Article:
I was really charmed by Philly, I have to admit. I've been before - in high school for the usual tourist spots, in college to visit friends at Drexel, but this time we pretty much stuck to downtown. Husband had to laugh when we were driving our gas-a-saurus into the city and crested a hill - "There's Independence Hall! Just sitting there!" (We don't have that sort of history in Columbus, and if we do, we take it for granted.) I suppose it's similar to going to DC for the first time and realizing that indeed, all of those monuments are clustered together and huge, just like in the Catastrophic-End-of-World movies.
Driving around Rittenhouse Square and the surrounding neighborhoods, we were impressed by the number of dogs! Everyone had a dog, it seemed, and we had fun pointing out the cutest and the wieneriest. Philly was also a pedestrian-heavy city, which again, is pretty cool coming from a place like Columbus, where we will drive from one neighborhood to another less than a mile away and then drive around cursing the lack of parking. (Just in case you were wondering, we were actually staying in King of Prussia, which is why we were driving.)
The best thing about Philly was the bustling downtown, after work. Again, for those of you who don't live in Columbus - we have a rather lackluster set of options after hours in downtown Columbus. Everything pretty much happens slightly south (Brewery District), slightly northwest (Arena District), slightly north (Short North Arts District) and north (University District, which the locals call "campus," but I started with the districts and thought I'd just keep going). I'm just letting non-locals know, in case you're thinking about coming to Cbus for a visit.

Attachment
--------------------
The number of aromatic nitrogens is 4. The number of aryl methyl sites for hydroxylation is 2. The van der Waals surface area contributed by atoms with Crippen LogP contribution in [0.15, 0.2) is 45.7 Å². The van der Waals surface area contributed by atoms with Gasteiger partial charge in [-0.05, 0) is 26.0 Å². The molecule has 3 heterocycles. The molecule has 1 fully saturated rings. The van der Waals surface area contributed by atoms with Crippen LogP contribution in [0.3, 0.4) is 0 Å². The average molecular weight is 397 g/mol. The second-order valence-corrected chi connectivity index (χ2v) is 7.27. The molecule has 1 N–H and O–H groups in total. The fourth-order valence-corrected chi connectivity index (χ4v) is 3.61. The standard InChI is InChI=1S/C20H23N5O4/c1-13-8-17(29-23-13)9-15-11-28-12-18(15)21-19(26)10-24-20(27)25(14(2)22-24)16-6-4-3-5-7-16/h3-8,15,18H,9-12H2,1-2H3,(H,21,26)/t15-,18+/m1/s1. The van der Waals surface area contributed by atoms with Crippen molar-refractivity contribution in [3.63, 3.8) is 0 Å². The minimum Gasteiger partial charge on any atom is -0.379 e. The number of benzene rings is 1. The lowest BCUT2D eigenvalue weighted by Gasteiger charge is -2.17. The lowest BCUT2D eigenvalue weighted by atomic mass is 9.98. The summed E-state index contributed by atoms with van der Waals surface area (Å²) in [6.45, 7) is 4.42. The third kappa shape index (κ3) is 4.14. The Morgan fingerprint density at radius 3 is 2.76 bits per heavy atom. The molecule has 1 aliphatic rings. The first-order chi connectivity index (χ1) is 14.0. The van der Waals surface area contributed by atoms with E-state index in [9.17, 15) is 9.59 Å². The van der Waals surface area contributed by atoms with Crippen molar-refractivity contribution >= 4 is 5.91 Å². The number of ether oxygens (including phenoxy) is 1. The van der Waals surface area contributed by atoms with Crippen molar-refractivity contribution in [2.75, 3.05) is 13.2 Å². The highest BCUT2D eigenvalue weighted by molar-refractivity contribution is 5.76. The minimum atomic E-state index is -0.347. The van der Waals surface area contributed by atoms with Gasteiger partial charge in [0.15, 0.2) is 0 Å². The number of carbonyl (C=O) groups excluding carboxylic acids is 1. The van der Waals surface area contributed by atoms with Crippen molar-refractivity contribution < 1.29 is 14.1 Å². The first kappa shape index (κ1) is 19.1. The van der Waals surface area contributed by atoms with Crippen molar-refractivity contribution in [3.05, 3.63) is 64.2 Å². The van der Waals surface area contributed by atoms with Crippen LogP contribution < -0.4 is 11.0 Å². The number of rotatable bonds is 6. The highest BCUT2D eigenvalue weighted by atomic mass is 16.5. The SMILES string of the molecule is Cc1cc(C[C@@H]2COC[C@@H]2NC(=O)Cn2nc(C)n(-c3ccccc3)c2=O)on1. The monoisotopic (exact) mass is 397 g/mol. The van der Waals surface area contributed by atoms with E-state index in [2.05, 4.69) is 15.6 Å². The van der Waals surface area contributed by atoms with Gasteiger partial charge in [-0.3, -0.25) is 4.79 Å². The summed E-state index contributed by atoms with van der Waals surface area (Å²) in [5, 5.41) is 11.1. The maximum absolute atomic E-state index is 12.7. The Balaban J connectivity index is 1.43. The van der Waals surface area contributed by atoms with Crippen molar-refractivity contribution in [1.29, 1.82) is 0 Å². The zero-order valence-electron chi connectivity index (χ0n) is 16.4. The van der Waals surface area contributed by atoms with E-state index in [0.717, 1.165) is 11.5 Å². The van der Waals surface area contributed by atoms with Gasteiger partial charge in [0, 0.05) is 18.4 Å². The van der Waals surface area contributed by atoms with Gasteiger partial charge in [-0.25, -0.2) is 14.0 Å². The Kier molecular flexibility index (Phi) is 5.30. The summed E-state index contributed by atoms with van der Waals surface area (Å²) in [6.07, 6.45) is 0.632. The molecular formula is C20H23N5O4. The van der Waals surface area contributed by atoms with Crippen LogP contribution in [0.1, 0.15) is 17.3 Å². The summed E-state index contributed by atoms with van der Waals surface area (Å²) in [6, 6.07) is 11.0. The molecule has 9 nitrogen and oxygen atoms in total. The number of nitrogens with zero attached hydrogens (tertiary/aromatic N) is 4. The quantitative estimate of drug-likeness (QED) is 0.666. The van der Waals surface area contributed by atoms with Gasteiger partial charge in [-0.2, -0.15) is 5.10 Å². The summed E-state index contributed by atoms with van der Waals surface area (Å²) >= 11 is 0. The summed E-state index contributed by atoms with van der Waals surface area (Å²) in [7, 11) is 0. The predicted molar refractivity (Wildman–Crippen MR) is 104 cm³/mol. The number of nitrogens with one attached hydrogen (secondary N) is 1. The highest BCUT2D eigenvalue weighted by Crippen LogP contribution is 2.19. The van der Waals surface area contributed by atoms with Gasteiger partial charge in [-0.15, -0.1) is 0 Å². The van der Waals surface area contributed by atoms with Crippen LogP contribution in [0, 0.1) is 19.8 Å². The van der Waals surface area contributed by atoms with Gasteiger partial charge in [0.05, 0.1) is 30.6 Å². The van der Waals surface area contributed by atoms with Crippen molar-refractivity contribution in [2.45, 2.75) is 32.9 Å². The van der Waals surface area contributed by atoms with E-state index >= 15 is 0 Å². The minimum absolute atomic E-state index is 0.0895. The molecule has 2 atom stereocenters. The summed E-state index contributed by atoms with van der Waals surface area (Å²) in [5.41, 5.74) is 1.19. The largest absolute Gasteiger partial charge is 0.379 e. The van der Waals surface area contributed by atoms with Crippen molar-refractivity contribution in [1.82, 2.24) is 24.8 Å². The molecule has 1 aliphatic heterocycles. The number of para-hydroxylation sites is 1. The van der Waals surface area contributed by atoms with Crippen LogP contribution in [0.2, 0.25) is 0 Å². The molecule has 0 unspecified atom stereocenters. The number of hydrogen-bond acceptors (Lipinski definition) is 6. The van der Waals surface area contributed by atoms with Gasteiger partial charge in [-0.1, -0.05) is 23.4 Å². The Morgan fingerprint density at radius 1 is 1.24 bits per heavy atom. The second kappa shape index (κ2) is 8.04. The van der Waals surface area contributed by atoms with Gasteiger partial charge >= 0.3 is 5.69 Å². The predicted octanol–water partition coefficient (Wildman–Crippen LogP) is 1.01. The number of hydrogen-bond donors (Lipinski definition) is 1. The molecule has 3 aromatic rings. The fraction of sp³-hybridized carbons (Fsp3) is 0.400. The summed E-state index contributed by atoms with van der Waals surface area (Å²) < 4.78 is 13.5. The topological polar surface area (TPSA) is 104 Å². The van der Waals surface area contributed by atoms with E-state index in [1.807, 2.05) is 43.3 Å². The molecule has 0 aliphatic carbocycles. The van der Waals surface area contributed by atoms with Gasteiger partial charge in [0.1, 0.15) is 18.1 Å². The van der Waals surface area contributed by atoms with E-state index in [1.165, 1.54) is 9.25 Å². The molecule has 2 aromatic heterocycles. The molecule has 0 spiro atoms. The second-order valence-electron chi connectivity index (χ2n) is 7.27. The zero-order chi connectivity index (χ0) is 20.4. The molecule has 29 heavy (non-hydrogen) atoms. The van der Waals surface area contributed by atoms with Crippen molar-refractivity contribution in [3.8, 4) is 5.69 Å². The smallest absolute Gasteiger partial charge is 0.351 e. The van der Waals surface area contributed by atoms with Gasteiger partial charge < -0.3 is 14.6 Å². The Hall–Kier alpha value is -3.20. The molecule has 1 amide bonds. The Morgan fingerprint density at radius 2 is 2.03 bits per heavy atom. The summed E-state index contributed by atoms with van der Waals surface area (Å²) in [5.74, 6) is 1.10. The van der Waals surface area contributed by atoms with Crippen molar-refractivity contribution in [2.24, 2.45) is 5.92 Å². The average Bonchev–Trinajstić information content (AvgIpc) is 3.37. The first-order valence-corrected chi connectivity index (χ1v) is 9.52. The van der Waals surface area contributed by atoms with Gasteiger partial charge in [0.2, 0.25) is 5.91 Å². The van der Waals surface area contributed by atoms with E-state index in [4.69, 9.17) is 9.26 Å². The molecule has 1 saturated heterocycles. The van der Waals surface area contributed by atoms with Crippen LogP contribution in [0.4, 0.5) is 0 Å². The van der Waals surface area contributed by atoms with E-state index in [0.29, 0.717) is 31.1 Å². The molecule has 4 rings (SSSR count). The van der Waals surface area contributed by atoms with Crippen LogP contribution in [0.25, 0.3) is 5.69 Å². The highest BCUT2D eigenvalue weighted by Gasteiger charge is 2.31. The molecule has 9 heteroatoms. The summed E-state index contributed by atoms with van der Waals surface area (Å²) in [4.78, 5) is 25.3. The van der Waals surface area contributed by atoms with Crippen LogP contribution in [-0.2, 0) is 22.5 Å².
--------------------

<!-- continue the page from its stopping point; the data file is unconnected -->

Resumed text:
What am I discussing here? Oh! Of course, our second dinner.
Friday, our last night in Philly, we stopped first at Monks for our disappointing mussel & frites experience, and, based upon our stellar dinner at Amada, we thought we'd try their Basque sister restaurant, Tinto. Now, Husband and I are restaurant folk, which means we are never in the position to be trying to eat in a restaurant at 7:30pm on a Friday night. As we were walking over, I said "you know, we might not be able to eat without a reservation." Sure enough, our only option was waiting until 10pm. We hoped to be heading back to the hotel by that point, so we decided to take a reader suggestion and visit Alma de Cuba, which we had walked past earlier.
Alma de Cuba, despite its rather unassuming facade as a three-story townhouse, is an enormous, rambling, maze-like structure (to get to the bathroom - two flights up, down a hallway, and down another wrap-around, catwalk-like set of narrow stairs: don't ADA laws apply in Philly?). Alma de Cuba was happy to accommodate us at one of their last tables, in the lounge. The restaurant is meant to feel light and airy, like a bar in Havana, where one might be dining with a man in a seersucker suit. No seersucker for us, alas. The lounge did feel Havana-like (I'm guessing here, of course, because I have not yet had the pleasure of traveling to Cuba), but the effect would have worked better if it weren't so dark. Can I really be getting that old? It was so dark there wasn't a hope of a picture turning out with my little camera.
We decided to go with a selection of appetizers and salads, and with the generous portions, we didn't even need the black beans and rice I thought we needed to sample.
We started off with a caipirinha - a cocktail made from cachaca, a sugarcane-based liquor, which is muddled with lime and sugar. Too sweet for me, but it matched the decor. Then it was all about the food. Our server encouraged us to try the ceviche, which was very wise, but I'll get that later.
The bread at Alma de Cuba was amazing: sweet little crumbly rolls. I don't know how they make those, but I'm going to try to find out.